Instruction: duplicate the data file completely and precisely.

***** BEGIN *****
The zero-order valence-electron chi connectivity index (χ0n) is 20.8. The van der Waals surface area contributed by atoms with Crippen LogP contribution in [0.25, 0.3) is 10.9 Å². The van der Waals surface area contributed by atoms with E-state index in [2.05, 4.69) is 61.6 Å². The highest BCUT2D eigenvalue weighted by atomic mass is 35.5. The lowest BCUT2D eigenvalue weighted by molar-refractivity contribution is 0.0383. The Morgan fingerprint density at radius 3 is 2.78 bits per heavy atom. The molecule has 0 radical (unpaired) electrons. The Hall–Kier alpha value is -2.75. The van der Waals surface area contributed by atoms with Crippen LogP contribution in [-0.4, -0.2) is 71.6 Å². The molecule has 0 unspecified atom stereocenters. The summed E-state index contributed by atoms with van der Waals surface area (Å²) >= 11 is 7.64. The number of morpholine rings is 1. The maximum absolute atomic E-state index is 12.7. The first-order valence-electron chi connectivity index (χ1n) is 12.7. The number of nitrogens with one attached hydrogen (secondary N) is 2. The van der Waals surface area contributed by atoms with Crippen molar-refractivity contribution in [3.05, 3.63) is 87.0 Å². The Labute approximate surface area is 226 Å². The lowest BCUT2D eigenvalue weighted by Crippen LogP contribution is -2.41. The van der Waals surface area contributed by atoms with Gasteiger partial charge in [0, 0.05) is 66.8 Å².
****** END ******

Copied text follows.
The zero-order valence-electron chi connectivity index (χ0n) is 20.8. The van der Waals surface area contributed by atoms with Crippen LogP contribution in [0.25, 0.3) is 10.9 Å². The van der Waals surface area contributed by atoms with E-state index in [2.05, 4.69) is 61.6 Å². The highest BCUT2D eigenvalue weighted by atomic mass is 35.5. The lowest BCUT2D eigenvalue weighted by molar-refractivity contribution is 0.0383. The Morgan fingerprint density at radius 3 is 2.78 bits per heavy atom. The molecule has 0 radical (unpaired) electrons. The Hall–Kier alpha value is -2.75. The van der Waals surface area contributed by atoms with Crippen LogP contribution in [-0.4, -0.2) is 71.6 Å². The molecule has 0 unspecified atom stereocenters. The summed E-state index contributed by atoms with van der Waals surface area (Å²) >= 11 is 7.64. The number of morpholine rings is 1. The maximum absolute atomic E-state index is 12.7. The first-order valence-electron chi connectivity index (χ1n) is 12.7. The number of nitrogens with one attached hydrogen (secondary N) is 2. The van der Waals surface area contributed by atoms with Crippen molar-refractivity contribution in [3.05, 3.63) is 87.0 Å². The Labute approximate surface area is 226 Å². The lowest BCUT2D eigenvalue weighted by Crippen LogP contribution is -2.41. The van der Waals surface area contributed by atoms with Gasteiger partial charge in [0, 0.05) is 66.8 Å².